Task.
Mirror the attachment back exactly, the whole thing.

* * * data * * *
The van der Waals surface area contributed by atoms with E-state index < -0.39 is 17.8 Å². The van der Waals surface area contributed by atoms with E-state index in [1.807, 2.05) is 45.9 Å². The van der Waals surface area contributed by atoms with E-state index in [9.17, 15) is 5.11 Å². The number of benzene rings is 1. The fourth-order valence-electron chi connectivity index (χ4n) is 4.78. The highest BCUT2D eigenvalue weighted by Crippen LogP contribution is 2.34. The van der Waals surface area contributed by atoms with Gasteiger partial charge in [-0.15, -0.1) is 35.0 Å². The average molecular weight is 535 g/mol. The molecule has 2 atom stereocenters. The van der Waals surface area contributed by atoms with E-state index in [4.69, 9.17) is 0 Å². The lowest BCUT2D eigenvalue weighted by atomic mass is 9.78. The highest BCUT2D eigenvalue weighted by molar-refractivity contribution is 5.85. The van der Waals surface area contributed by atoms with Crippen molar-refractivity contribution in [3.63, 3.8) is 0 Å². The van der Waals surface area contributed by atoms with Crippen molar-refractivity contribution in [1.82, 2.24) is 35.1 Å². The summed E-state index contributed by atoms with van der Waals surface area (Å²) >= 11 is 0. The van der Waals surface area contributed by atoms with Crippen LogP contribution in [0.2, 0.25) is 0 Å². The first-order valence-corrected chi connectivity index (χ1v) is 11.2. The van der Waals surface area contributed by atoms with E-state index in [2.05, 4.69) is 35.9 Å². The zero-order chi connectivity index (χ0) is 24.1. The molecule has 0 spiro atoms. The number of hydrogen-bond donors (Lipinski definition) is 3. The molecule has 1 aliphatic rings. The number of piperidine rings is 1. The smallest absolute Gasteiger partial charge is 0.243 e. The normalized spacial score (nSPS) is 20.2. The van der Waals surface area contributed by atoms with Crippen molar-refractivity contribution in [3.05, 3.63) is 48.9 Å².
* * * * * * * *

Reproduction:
The van der Waals surface area contributed by atoms with E-state index < -0.39 is 17.8 Å². The van der Waals surface area contributed by atoms with E-state index in [1.807, 2.05) is 45.9 Å². The van der Waals surface area contributed by atoms with E-state index in [9.17, 15) is 5.11 Å². The number of benzene rings is 1. The fourth-order valence-electron chi connectivity index (χ4n) is 4.78. The highest BCUT2D eigenvalue weighted by Crippen LogP contribution is 2.34. The van der Waals surface area contributed by atoms with Gasteiger partial charge in [-0.15, -0.1) is 35.0 Å². The average molecular weight is 535 g/mol. The molecule has 2 atom stereocenters. The van der Waals surface area contributed by atoms with E-state index in [4.69, 9.17) is 0 Å². The lowest BCUT2D eigenvalue weighted by atomic mass is 9.78. The highest BCUT2D eigenvalue weighted by molar-refractivity contribution is 5.85. The van der Waals surface area contributed by atoms with Crippen molar-refractivity contribution in [3.63, 3.8) is 0 Å². The van der Waals surface area contributed by atoms with Crippen molar-refractivity contribution in [1.82, 2.24) is 35.1 Å². The summed E-state index contributed by atoms with van der Waals surface area (Å²) >= 11 is 0. The van der Waals surface area contributed by atoms with Crippen LogP contribution in [0.2, 0.25) is 0 Å². The first-order valence-corrected chi connectivity index (χ1v) is 11.2. The van der Waals surface area contributed by atoms with E-state index in [2.05, 4.69) is 35.9 Å². The zero-order chi connectivity index (χ0) is 24.1. The molecule has 0 spiro atoms. The number of hydrogen-bond donors (Lipinski definition) is 3. The molecule has 1 aliphatic rings. The number of piperidine rings is 1. The smallest absolute Gasteiger partial charge is 0.243 e. The normalized spacial score (nSPS) is 20.2. The van der Waals surface area contributed by atoms with Crippen molar-refractivity contribution in [3.05, 3.63) is 48.9 Å².